With regard to temperament, some children are born “thin-skinned,” quick to be reactive to stimulation, a trait that can be associated with being emotionally reactive in general. Others are more “thick skinned,” less reactive to stimulation and perhaps more even-keeled in their emotions. 

If the child who is thin-skinned is fortunate enough to be born to parents who are more thick-skinned, he may be sufficiently calmed and reassured and helped to learn skills to be more resilient. Additionally, parents who provide calmness, safety and validation help a child to develop greater emotional intelligence, which includes the capacity to be self-soothing and sit with uncomfortable affect.

By contrast, a thin-skinned child whose parents are similarly thin-skinned may result in interactions that only contribute to heighten his reactivity to stimulation and excitability in general.

Clearly, children who are more thin-skinned may have a greater tendency to be reactive with anger. This makes sense, since anger is about a perceived threat as well as a reaction to other negative emotions and knee-jerk appraisals regarding potentially triggering events.

Anger arises when chemicals (neurotransmitters) impact our physiology to cause an increased rate of heartbeat, higher blood pressure, more rapid breathing, etc. These neurotransmitters attach themselves to proteins called receptors and turn them on. When they reach a sufficient number, other proteins are also turned on, then leading to bodily changes. Our genes drive how these interact.  

Research during the last decade has found that the relationship between our genes and anger and aggression is quite complex.  One study, for example, found that people who are genetically predisposed toward aggression appear to have diminished functioning in the brain regions that help to control emotions (Denson, Dobson-Stone, Ronay, et. al., 2014). They studied the monoamine oxidase A (MAOA) gene, one that has been found to have the most robust association with aggression in humans. Men who are aggressive can have high or low functioning version of this gene. These impact the functioning of neurotransmitters (such as serotonin and dopamine), which help regulate emotions.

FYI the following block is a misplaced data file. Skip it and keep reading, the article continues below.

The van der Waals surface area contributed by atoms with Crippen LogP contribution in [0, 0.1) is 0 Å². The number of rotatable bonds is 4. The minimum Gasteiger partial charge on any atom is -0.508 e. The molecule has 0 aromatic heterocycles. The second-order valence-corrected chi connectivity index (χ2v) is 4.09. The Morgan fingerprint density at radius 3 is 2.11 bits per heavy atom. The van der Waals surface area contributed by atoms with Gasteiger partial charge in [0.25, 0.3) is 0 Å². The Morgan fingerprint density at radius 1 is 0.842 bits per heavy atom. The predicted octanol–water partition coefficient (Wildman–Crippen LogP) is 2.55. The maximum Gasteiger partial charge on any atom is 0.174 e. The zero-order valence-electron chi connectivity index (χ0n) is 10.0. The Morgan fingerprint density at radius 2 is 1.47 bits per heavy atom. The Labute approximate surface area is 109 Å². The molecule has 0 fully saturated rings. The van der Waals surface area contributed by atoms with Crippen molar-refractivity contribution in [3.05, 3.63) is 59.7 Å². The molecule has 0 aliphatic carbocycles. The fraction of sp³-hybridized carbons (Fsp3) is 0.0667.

One study suggests that men who have a low functioning version of the gene might be more likely to become aggressive, but only when provoked (McDermott, Tingley, Cowden, et. al.,2009). Research in this area is determined to explore the interactions of genes with brain structure and how they impact our predisposition toward anger and aggression. However, the current perspective is that our genetics can influence our quickness for anger arousal.

Research may become more precise in determining the genetic influence on anger and aggression. And, perhaps findings from such research can lead to biological interventions to better address different forms of anger and aggression. 

Why does it matter?

A primary reason for identifying contributions that nature makes is in treatment planning. For example, some anti-epileptic medications have been found to be helpful with intermittent explosive disorder (IEP), a chronic disorder involving intense outbursts that include rage, irritability, and increased energy. Additionally, anti-depressants have also been found to be helpful, as depression is often associated with a greater tendency toward irritability.